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Killing 'nearly the perfect murder'


Elaine O'Hara's key fob was found in the Vartry reservoir

Elaine O'Hara's key fob was found in the Vartry reservoir

Elaine O'Hara's key fob was found in the Vartry reservoir

A successful architect with an alleged deep-rooted sexual desire to stab women almost carried out the perfect murder but for an unusually hot summer which revealed breakthrough evidence thrown into a reservoir, it has been claimed in court.

Father-of- two Graham Dwyer, 42, of Kerrymount Close, Foxrock, south Dublin, denies murdering childcare worker Elaine O'Hara, 37, in the Dublin mountains on August 22, 2012.

Opening the trial at the city's Central Criminal Court, prosecution barrister Sean Guerin, senior counsel, claimed text messages sent to Ms O'Hara, who was battling psychiatric illness, revealed a manipulative, abusive affair between the pair involving very unusual sexual practices.

It is alleged he texted her the year before her disappearance, saying: "I want to stick my knife in flesh while sexually aroused. Seeing blood turns me on and I'd like to stab a girl to death sometime."

After a discussion about her suicidal tendencies, the court was told Dwyer messaged: "If you ever want to die promise you'll let me do it."

Ms O'Hara was last seen on the day of her alleged murder, near Shanganagh cemetery, outside Shankill, south Dublin, where her mother is buried, walking over a pedestrian railway bridge towards the sea.

At noon that day, she had left St Edmundsbury Hospital where she was being treated for around six weeks for her illness.

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Her remains were discovered more than a year later on Killakee Mountain on September 13, 2013 by a dog walker.

"It was in fact very nearly the perfect murder, but for the fact of the warm summer of 2013 and (the walker's) dogs who found evidence that might never have been found," said Mr Guerin.

The barrister said the "breakthrough" in her disappearance came three days earlier when anglers spotted something unusual in the Vartry reservoir, in Co Wicklow, where levels had plunged 20 feet because of unusually hot weather.

After pulling out clothing, rope and handcuffs, they alerted a policeman in nearby Roundwood Garda Station, who returned to the scene and retrieved a set of keys, a number of store loyalty cards and two mobile phones.

One of those cards - for a supermarket - led him to identifying the items as Ms O'Hara's, who was recorded at the time as a missing person.

In a "remarkable coincidence", three days earlier the dog walker came across remains in a wooded area at Killakee, later identified through dental records as those of Ms O'Hara.

A post mortem examination on the mostly skeletal remains could not determine the cause of death.

The two mobile phones were dried out and data forensically retrieved from them revealed disturbing messages back and forth between Ms O'Hara and another person in the lead up to her vanishing, the court heard.

At the same time, detectives retrieved mobile phones and a laptop from her apartment at Belarmine Plaza, Stepaside, Co Dublin, with similar messages, revealing a deeply manipulative BDSM relationship, the prosecution alleges.

Semen found on a mattress taken from the alleged victim's apartment matched Mr Dwyer's DNA, the jury of seven men and five women were told.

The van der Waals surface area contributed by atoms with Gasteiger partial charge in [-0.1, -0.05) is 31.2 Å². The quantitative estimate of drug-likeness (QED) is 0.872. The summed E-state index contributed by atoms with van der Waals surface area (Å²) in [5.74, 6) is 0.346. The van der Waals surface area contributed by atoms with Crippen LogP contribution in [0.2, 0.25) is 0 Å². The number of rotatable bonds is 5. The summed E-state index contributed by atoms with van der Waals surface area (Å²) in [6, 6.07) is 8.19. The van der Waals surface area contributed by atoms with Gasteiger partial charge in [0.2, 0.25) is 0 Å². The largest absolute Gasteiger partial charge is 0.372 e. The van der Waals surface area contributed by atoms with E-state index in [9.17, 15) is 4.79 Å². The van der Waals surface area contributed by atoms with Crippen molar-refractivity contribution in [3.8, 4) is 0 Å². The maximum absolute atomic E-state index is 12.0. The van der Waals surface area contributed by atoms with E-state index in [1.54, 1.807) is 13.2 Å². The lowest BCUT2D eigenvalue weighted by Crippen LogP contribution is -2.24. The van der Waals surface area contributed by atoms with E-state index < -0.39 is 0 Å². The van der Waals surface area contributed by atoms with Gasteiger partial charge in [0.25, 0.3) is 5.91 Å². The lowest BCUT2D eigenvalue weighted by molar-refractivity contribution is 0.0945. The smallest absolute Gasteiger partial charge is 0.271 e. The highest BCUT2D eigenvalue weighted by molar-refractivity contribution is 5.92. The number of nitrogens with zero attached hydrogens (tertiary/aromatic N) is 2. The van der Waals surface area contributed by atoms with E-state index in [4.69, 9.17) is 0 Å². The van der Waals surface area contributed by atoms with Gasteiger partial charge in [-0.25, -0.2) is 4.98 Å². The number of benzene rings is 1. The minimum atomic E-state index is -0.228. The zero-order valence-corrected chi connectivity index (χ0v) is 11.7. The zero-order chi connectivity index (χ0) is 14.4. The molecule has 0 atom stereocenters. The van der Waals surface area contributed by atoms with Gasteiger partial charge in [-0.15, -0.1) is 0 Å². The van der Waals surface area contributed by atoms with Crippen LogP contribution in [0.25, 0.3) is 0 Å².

Among the texts to Ms O'Hara are one saying: "My urge to rape, stab, kill is huge. You have to help me control or satisfy."

On another occasion, it is alleged Dwyer texted about a stabbing case on the news, saying he would have loved to have been the attacker knifing the victim, and that he was a "lucky guy".

"I'm going to do it, you have to help me or it will be you," the text said.

There is no forensic evidence to place the accused at the scene of where her mostly skeletal remains were discovered, the court was told.

Mr Guerin said the prosecution will seek to prove Mr Dwyer was the person who sent the texts and that the pair had an abusive relationship designed to satisfy the accused's sexual desire to stab women.

The alleged victim was extremely submissive, liked to be restrained and allowed herself to be punished, the court was told.

It is alleged the accused texted her: "I am a sadist. I enjoy others pain, you should help me inflict pain on you and help me with my fantasy."

The pair were allegedly in a relationship years before, and when it was rekindled, Ms O'Hara texted that: "I'm not into blood any more"

It is claimed the relationship broke down in the year up to her disappearance, and Ms O'Hara resisted repeated attempts by the accused to meet up.

"I don't want you to stab me any more", she said in one text.

The court was told Ms O'Hara wrote that she was worried the relationship would set her medical treatment back, that she wanted children and that the stabbing would need to stop as she was already covered in stab marks.

It became increasingly clear the accused was unlikely to get what he wanted, Mr Guerin said.

With a history of psychiatric illness, literally just out of hospital, having visited her mother's grave and last seen walking towards the sea, Ms O'Hara was almost the "perfect victim", he said.

Manipulating her to be "a fully compliant victim right up to her death", she was ordered by text to leave her iPhone behind, bring her "slave" phone and keys and was given directions to the railway bridge, the court heard.

Evidence will also show the defendant had thought about the scene, what evidence there would be of a killing as well as CCTV footage on routes into the Dublin mountains, the prosecution claimed.

The trial is expected to last several weeks.

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